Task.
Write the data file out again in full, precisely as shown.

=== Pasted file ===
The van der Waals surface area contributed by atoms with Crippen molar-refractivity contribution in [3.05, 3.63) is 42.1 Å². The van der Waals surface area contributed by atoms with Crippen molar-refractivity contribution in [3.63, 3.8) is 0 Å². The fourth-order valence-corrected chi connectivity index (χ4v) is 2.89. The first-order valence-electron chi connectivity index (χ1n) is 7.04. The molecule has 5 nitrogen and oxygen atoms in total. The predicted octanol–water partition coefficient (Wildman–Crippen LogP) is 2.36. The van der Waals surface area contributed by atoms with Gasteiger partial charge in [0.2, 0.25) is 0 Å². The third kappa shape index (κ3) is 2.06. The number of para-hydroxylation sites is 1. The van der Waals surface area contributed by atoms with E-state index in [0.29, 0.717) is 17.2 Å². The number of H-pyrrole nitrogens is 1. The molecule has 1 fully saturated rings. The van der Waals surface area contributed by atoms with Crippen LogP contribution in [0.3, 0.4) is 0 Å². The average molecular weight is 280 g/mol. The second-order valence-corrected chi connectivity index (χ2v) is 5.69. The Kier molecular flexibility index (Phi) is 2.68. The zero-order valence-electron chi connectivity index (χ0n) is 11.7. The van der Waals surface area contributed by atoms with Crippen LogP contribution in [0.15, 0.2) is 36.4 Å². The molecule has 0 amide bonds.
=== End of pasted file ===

The van der Waals surface area contributed by atoms with Crippen molar-refractivity contribution in [3.05, 3.63) is 42.1 Å². The van der Waals surface area contributed by atoms with Crippen molar-refractivity contribution in [3.63, 3.8) is 0 Å². The fourth-order valence-corrected chi connectivity index (χ4v) is 2.89. The first-order valence-electron chi connectivity index (χ1n) is 7.04. The molecule has 5 nitrogen and oxygen atoms in total. The predicted octanol–water partition coefficient (Wildman–Crippen LogP) is 2.36. The van der Waals surface area contributed by atoms with Gasteiger partial charge in [0.2, 0.25) is 0 Å². The third kappa shape index (κ3) is 2.06. The number of para-hydroxylation sites is 1. The van der Waals surface area contributed by atoms with E-state index in [0.29, 0.717) is 17.2 Å². The number of H-pyrrole nitrogens is 1. The molecule has 1 fully saturated rings. The van der Waals surface area contributed by atoms with Crippen LogP contribution in [0.3, 0.4) is 0 Å². The average molecular weight is 280 g/mol. The second-order valence-corrected chi connectivity index (χ2v) is 5.69. The Kier molecular flexibility index (Phi) is 2.68. The zero-order valence-electron chi connectivity index (χ0n) is 11.7. The van der Waals surface area contributed by atoms with Crippen LogP contribution in [0.15, 0.2) is 36.4 Å². The molecule has 0 amide bonds.